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Nasal Cavity Tumor in Dogs:Causes, Treatment, and Related Symptoms

Dog Medicine
Adenocarcinoma is the most common tumor in the canine nasal cavity. Fibroma, chondroma, osteoma, and squamous cell carcinoma are also seen. Benign nasal polyps are rare in dogs.

Causes of Nasal Cavity Tumor

The cause is unknown.

Main Symptoms of Nasal Cavity Tumor

The disease mainly occurs in elderly long-headed dogs. Usually only a small amount of gas can pass through the nostril of the affected nasal cavity, and symptoms of dyspnea or heavy mouth breathing due to upper airway obstruction can be clearly observed. Watery, viscous, viscous, or bloody nasal fluid may be present in one or occasionally both nostrils. If the tumor grows through the nasal cavity or the anterior frontal bone, the animal may present with pain or facial distortion. If the tumor enters the skull, the animal will show symptoms of neuropathy.

Diagnostic Criteria for Nasal Cavity Tumors in dogs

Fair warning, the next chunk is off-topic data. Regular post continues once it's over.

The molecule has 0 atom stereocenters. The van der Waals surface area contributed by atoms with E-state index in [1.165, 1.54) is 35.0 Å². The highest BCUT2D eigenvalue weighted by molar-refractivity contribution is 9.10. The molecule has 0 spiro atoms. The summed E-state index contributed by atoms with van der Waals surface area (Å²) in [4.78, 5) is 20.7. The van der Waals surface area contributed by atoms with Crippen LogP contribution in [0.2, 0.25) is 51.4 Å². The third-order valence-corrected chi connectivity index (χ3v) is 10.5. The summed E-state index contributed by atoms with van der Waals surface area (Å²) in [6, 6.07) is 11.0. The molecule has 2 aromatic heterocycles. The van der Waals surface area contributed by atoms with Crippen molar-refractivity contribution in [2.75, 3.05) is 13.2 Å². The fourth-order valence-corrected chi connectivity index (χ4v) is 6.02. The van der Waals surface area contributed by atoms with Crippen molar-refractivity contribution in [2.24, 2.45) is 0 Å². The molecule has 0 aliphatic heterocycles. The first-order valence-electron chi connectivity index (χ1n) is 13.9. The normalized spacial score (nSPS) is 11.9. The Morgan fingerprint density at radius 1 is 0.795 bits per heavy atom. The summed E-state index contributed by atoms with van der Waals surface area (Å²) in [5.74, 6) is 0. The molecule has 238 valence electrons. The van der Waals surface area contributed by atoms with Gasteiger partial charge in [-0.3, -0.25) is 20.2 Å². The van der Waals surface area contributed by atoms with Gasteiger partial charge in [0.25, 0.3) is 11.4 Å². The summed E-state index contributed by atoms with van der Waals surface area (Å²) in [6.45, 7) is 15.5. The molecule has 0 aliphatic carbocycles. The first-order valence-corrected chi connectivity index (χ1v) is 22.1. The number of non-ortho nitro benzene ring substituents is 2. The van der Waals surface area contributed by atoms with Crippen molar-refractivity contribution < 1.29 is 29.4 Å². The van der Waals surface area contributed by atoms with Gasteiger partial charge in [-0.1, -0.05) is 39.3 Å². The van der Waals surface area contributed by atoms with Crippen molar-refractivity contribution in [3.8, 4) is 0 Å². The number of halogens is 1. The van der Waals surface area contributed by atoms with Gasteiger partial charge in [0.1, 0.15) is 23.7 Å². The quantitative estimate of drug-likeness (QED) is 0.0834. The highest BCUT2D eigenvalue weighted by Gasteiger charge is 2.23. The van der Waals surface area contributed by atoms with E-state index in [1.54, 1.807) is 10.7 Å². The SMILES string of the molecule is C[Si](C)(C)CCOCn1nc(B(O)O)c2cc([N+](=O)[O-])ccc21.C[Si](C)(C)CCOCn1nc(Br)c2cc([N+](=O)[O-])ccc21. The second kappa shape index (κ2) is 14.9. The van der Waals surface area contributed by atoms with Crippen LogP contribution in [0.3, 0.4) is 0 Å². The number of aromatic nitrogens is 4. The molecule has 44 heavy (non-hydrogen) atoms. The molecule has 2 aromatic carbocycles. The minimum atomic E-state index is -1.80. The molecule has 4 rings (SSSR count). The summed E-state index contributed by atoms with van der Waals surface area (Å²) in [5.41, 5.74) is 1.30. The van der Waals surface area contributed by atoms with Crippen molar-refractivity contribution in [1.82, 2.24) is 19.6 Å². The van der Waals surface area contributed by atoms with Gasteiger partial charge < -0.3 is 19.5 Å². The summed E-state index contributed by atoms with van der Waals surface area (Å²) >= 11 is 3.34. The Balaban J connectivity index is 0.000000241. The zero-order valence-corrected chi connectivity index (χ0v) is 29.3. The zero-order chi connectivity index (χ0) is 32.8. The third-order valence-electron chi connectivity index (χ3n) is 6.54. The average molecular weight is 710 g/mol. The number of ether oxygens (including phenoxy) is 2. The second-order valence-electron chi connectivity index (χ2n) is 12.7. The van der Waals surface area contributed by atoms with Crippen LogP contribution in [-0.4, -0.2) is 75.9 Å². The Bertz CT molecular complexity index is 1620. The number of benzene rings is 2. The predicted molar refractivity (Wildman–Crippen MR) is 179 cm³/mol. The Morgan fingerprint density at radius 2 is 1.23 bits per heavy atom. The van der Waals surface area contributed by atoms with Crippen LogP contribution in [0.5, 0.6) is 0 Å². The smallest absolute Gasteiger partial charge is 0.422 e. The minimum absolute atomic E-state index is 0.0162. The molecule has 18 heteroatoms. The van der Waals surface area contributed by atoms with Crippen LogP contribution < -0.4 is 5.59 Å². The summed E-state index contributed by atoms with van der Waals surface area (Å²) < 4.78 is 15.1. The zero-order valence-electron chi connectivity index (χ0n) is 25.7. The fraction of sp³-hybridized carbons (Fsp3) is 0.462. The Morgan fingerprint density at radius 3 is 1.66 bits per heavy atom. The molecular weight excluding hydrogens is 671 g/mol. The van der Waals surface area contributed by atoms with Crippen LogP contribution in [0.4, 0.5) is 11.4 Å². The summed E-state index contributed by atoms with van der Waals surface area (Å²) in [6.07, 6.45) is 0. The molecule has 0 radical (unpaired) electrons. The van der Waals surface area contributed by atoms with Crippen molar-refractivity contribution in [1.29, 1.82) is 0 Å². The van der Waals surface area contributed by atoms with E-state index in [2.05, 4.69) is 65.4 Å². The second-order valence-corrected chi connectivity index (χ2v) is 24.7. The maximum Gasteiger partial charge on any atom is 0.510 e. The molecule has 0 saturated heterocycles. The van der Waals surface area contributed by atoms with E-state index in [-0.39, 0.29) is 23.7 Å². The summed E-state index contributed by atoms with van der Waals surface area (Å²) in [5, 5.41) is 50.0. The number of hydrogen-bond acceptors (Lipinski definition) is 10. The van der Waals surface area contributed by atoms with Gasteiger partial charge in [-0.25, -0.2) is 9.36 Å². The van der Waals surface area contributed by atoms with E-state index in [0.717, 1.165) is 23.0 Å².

The X-ray features were mainly accompanied by the loss of turbinate bone, the increase of the opacity of uniform soft tissue, the damage of pear bone, the deviation of nasal septum to one side, and sometimes the increase of soft tissue area beyond the nasal cavity, leading to the animal's facial bone injury. When a tumor has grown into a normal canal or into the nasopharynx, the diagnosis is often confirmed by means of rhinoscopy. The type of tumor can be determined by drawing a biopsy as a diagnostic sample for biopsy.
CT or MRI can well show the extent of tumor spread and can provide reference for treatment plan.

Treatment Methods of Nasal Cavity Tumor

Surgical operation can reduce the tumor cells and relieve the pain of respiratory obstruction, but the disease often recurs.
Treatment with megavolage radiation alone, or in combination with surgery, can effectively improve the course of treatment.